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Facebook is researching how much negativity is actually triggered by misinterpretation

Amid all the angst and disagreement online, which has arguably lead to more societal division, and tribalism within communities, how much of that negativity is actually triggered by misinterpretation?

People get angry at each other's tweets, comments and posts all the time, but is that anger justified? How often do you post something, only to have others read it the wrong way, and respond more aggressively than you might have expected?

This has always been a challenge in text-based communication - without visual cues and other signals, sometimes, context gets lost in translation. It's also particularly the case with sarcasm - for example, comedy writer Megan Amram recently tweeted this:

I'm an anti vaxxer which is why I think we should just all get herd immunity by exposing ourselves to the virus to get antibodies, ideally a weakened version of the virus, in some sort of doctor's office or pharmacy

— Megan Amram (@meganamram) April 11, 2020

Which is a joke, from a comedian. Yet, many missed the point:

Those replies are funny in themselves, but they also underline the point - things can, and are, often misinterpreted online. And you only have to look at the engagement numbers on each of these replies to get an idea of the potential impact of such.

Are all those likes in support of the commentor or the original tweet creator? Could these replies actually be inspiring more angst within these user groups?

To get a better idea of the potential impacts of misinterpretation online, Facebook recently conducted a study of more than 16,000 Facebook users, in which it sought to clarify what people intended to communicate with their posts and comments, and how other users subsequently perceived the same.

As explained by Facebook:

"We combined logged data about public comments on Facebook with a survey of over 16,000 people about their intentions in writing these comments or about their perceptions of comments that others had written. Unlike previous studies of online discussions that have largely relied on third-party labels to quantify properties such as sentiment and subjectivity, our approach also directly captures what the speakers actually intended when writing their comments. In particular, our analysis focuses on judgments of whether a comment is stating a fact or an opinion, since these concepts were shown to be often confused."

Facebook's specific intention was to find out if basic misinterpretation like this can lead to increased anger online.

For example, if I was to say that "5G radiation does not accelerate the spread of COVID-19", that could be perceived by some as my opinion, and may spark more anger towards me in response. But if I re-framed the same as "Research has shown that 5G radiation does not accelerate the spread of COVID-19", that's more likely to be perceived as intended - it's not my opinion, it's based on scientific fact.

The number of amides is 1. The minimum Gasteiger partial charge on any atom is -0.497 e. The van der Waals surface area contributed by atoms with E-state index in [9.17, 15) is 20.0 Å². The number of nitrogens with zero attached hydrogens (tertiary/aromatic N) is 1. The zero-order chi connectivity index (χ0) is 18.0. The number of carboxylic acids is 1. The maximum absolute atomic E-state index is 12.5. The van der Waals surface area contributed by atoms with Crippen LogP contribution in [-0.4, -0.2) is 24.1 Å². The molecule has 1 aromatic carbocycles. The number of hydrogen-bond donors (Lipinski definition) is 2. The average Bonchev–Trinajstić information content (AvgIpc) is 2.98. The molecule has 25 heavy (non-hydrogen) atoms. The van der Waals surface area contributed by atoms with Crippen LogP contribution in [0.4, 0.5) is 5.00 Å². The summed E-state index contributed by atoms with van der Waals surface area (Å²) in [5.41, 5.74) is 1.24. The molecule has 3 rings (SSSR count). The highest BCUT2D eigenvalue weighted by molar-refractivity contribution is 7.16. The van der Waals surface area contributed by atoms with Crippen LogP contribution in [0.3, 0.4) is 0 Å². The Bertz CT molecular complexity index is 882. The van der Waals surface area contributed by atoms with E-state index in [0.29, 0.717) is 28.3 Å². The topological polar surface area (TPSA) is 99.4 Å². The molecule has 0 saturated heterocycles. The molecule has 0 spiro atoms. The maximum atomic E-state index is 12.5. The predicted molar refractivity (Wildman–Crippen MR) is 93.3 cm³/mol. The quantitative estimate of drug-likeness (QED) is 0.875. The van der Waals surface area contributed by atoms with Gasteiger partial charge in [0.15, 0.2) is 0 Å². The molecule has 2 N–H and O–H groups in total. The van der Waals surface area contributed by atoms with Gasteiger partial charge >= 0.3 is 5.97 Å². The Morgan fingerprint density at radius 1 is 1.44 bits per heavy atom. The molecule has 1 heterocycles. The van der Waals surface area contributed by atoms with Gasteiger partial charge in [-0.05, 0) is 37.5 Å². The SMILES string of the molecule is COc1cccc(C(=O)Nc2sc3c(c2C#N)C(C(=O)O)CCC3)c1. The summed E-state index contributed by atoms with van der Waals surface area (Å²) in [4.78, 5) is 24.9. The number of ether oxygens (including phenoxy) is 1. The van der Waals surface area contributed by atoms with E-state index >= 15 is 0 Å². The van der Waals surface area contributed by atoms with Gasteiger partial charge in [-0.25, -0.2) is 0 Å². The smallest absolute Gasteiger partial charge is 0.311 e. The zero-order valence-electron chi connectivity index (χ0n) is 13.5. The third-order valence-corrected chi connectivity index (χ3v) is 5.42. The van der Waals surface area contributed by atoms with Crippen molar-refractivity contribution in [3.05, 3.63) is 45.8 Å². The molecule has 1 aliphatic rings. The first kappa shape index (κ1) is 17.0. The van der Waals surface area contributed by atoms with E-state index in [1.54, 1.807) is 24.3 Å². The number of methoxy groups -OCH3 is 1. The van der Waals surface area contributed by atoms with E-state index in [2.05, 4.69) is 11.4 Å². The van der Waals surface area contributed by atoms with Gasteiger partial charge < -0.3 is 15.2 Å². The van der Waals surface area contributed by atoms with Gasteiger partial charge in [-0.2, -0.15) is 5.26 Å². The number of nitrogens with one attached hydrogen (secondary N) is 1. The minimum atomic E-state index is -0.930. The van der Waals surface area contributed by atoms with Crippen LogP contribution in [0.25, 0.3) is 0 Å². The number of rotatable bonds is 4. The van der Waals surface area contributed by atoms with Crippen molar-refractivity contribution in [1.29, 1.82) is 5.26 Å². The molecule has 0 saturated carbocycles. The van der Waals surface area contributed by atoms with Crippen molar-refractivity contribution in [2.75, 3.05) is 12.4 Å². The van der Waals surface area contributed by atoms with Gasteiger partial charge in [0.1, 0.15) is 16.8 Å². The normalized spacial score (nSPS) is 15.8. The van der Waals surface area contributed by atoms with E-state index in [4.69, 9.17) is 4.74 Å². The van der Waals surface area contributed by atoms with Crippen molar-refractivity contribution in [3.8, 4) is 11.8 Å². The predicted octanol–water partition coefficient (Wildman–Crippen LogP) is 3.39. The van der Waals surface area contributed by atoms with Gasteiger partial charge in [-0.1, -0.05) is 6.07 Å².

Or course, some would still debate the latter in this instance, but the idea is that often people will say things where they intend to share something that they've read or heard, but they state it in a way that seems like they're sharing a personal opinion. Which leads to more angry responses.

"When a comment whose author intended to share a fact is misperceived as sharing an opinion, the subsequent conversation is more likely to derail into uncivil behavior than when the comment is perceived as intended. 

That's fairly logical, but as you can imagine, it's also incredibly common - so how much of our disagreement online is actually caused by this type of misinterpretation?

It's impossible to know for sure, but interestingly, Facebook is looking to use the findings from this research to create new systems which may be able to prompt people when posting such comments in order to stop such misinterpretation from occurring.

"Our results might suggest strategies for promoting healthier interactions on online discussion platforms. For instance, classifiers that predict intentions and perceptions could signal to people when a comment they are writing may be misperceived by others, and suggest strategies (based on the results of our linguistic analysis) for reducing this risk. Still, user studies would be needed to guide the design of such interventions to minimize the risk of unintended negative consequences."

That would be similar to the system that Instagram uses to alert people to comments which could be perceived as offensive.

Maybe, Facebook could build a system that alerts people to comments they're about to make that will likely be misinterpreted, based on language signals as identified by this study. That could actually have a significant influence on the health of online discourse - if you could reduce misunderstanding, maybe the broader online eco-system would be less prone to angry, personal responses, which then spark pile-ons, amplifying the same.

Essentially, the findings here could help to improve the civility of online discourse. Which is a lofty goal, for sure, but given the signifcant influence of such interactions, particularly with social platform algorithms being driven by engagement, which means posts that spark debate ane argument end up being seen by even more people.

Given the elements at play, this is an interesting and important area of discussion. Whether it leads to practical solutions is another thing, but the findings show that it's clearly worthy of further examination.

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